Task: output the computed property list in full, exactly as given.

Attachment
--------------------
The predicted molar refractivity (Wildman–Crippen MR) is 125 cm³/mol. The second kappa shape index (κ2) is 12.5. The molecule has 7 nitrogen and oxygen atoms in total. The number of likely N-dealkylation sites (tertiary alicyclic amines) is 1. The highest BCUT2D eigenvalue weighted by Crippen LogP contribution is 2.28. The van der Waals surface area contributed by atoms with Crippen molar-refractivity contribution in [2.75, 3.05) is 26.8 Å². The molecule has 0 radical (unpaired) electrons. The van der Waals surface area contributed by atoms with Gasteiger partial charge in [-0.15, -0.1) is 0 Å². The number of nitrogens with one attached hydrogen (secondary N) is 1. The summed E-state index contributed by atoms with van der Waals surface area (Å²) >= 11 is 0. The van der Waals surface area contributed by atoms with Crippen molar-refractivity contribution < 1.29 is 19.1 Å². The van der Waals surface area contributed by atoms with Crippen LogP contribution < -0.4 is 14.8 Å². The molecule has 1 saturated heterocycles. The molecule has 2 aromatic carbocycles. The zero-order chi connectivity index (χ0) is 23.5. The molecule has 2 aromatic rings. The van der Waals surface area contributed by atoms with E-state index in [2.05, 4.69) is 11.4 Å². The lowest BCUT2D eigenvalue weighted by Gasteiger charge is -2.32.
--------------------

The predicted molar refractivity (Wildman–Crippen MR) is 125 cm³/mol. The second kappa shape index (κ2) is 12.5. The molecule has 7 nitrogen and oxygen atoms in total. The number of likely N-dealkylation sites (tertiary alicyclic amines) is 1. The highest BCUT2D eigenvalue weighted by Crippen LogP contribution is 2.28. The van der Waals surface area contributed by atoms with Crippen molar-refractivity contribution in [2.75, 3.05) is 26.8 Å². The molecule has 0 radical (unpaired) electrons. The van der Waals surface area contributed by atoms with Gasteiger partial charge in [-0.15, -0.1) is 0 Å². The number of nitrogens with one attached hydrogen (secondary N) is 1. The summed E-state index contributed by atoms with van der Waals surface area (Å²) >= 11 is 0. The van der Waals surface area contributed by atoms with Crippen molar-refractivity contribution < 1.29 is 19.1 Å². The van der Waals surface area contributed by atoms with Crippen LogP contribution < -0.4 is 14.8 Å². The molecule has 1 saturated heterocycles. The molecule has 2 aromatic carbocycles. The zero-order chi connectivity index (χ0) is 23.5. The molecule has 2 aromatic rings. The van der Waals surface area contributed by atoms with E-state index in [2.05, 4.69) is 11.4 Å². The lowest BCUT2D eigenvalue weighted by Gasteiger charge is -2.32.